Tuesday, February 4, 2014

The Virtual Slush Pile

            What prompted this Tuesday edition of the Kelswitch? This. Another writer weighing the world of self-publishing, which I just stepped into. So you can bet your behind this matters to me in a huge way. I don’t intend on being solely self-published in my lifetime, but for now, this is how I’m making my way and like he said, the world of self-publishing through Amazon has become a huge slush pile.
            Whether or not I just contributed to the crap for readers to wade through, I’m hoping not. What took me so long to get Shadows Rising out was that I went through the draft twice and then sent it to my Kindle where I went over it with a fine toothed comb, trying to make it as free of errors and coherent as possible without access to an editor.
            Self-publishing is easy but it’s not something that writers should take lightly. We still owe it to ourselves and to our readers to put out the best story possible. If we want any kind of future in publishing, we can’t put out crap and expect people to pay .99 cents or more for it. We’ll get a reputation or worse, just become lost in the slush pile that is publishing through Amazon.
            It is my personal opinion that part of the reason for all the crap being uploaded with a price tag on it is that people have this crazy idea that writers make a lot of money. Even worse, they seem to think that if you self-publish, you are instantaneously making the big bucks, thanks to the rare success stories that have been promoted by mainstream media.
There is at least one person in my circle of loved ones (who shall remain nameless) who thinks that is the norm, that that is what will happen with my stories, if we can only just share the buy link every single day.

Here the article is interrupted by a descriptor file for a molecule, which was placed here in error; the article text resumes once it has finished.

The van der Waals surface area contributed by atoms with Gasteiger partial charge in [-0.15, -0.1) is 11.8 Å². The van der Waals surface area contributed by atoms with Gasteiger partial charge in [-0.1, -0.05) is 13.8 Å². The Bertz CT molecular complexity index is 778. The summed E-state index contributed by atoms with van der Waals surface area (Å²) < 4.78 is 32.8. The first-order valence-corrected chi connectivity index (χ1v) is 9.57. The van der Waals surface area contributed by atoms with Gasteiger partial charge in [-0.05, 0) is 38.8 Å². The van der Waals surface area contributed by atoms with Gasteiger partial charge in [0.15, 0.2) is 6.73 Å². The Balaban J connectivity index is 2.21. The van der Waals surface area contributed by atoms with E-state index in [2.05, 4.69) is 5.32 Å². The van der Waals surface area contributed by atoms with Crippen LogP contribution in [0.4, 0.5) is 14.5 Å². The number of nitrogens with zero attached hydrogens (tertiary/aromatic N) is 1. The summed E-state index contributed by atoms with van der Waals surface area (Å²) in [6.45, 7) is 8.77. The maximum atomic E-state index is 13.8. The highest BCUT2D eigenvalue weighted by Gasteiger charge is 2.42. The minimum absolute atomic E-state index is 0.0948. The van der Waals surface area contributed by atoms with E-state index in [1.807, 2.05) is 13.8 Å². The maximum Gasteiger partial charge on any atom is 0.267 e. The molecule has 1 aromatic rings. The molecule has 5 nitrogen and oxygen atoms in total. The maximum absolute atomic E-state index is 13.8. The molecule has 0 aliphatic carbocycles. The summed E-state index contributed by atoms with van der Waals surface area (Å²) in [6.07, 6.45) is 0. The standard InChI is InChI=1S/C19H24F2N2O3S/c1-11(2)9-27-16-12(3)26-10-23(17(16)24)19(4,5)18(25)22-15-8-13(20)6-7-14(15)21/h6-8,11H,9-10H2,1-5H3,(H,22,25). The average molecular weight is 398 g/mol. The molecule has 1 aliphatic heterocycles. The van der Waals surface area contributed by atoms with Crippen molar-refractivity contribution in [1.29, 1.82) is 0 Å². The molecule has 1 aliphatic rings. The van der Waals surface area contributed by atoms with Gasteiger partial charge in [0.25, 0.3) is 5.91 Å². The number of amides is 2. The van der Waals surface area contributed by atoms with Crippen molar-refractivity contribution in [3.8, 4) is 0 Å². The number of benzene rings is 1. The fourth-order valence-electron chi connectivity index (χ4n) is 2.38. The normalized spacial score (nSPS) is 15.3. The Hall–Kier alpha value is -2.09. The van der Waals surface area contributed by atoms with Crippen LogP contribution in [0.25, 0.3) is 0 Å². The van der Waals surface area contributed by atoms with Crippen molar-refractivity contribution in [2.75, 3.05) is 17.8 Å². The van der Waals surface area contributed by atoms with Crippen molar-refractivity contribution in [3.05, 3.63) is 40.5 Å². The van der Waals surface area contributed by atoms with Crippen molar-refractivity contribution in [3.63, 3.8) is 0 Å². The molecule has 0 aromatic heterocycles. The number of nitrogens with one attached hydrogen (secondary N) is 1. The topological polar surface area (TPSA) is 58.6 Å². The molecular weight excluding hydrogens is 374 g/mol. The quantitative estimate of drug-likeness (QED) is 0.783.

Not only is the idea ludicrous, but that’s a spam machine with flesh. As a reader, I want to interact with writers on Twitter and Facebook who are about more than trying to push buy links on me. If it’s an unknown writer constantly trying to promote his/her stuff to me, that’s off-putting, often earning them an unfollow or an unlike. That’s my thoughts as a reader and it’s informing how I move forward as a writer. That may make the marketing a little more difficult or slow going, but it’s the best way I know how.
            It would be safe to say that my Twitter following has doubled within the last year, if not tripled. The numbers still aren’t that impressive, but it’s a ongoing work in progress and if I have followers on Twitter, that means they may see my buy links, if they enjoy what I tweet enough to pay attention when I do share something underlined in blue.
            For the first time in history, every Joe Blow who has ever had the thought in his head that he could write a book has a platform to see this thought to completion. That’s as amazing as it is scary, because some people get rejected by publishing houses with good reason, I’m sure, and we live in an age where no one wants to hear there is something they are not good at. Lawsuits have been started over less.
            I’m no expert, I’m just a writer calling things as I see them. I’m no more of a writer than anyone else just because I have a BA in English, but I have been at it a long time and I’d like to think I’ve learned a lot.
I’d be happy to talk/respectfully argue the point.

1 comment:

  1. That's such a interesting point you made. I'm studying English Literature at university now because I love the subject, but I also hope to become a novelist. I know there are people out there with no qualifications at all who can write much better than me, likewise people with a Creative Writing degree who get published for reasons beyond my understanding.
    I think self-publishing has just about averaged out with traditionally published books as they both have their pros and cons, and they both have their shit heaps and golden nuggets. Thanks for posting about this interesting topic! It comes into my head every now and again but I usually shrug it off.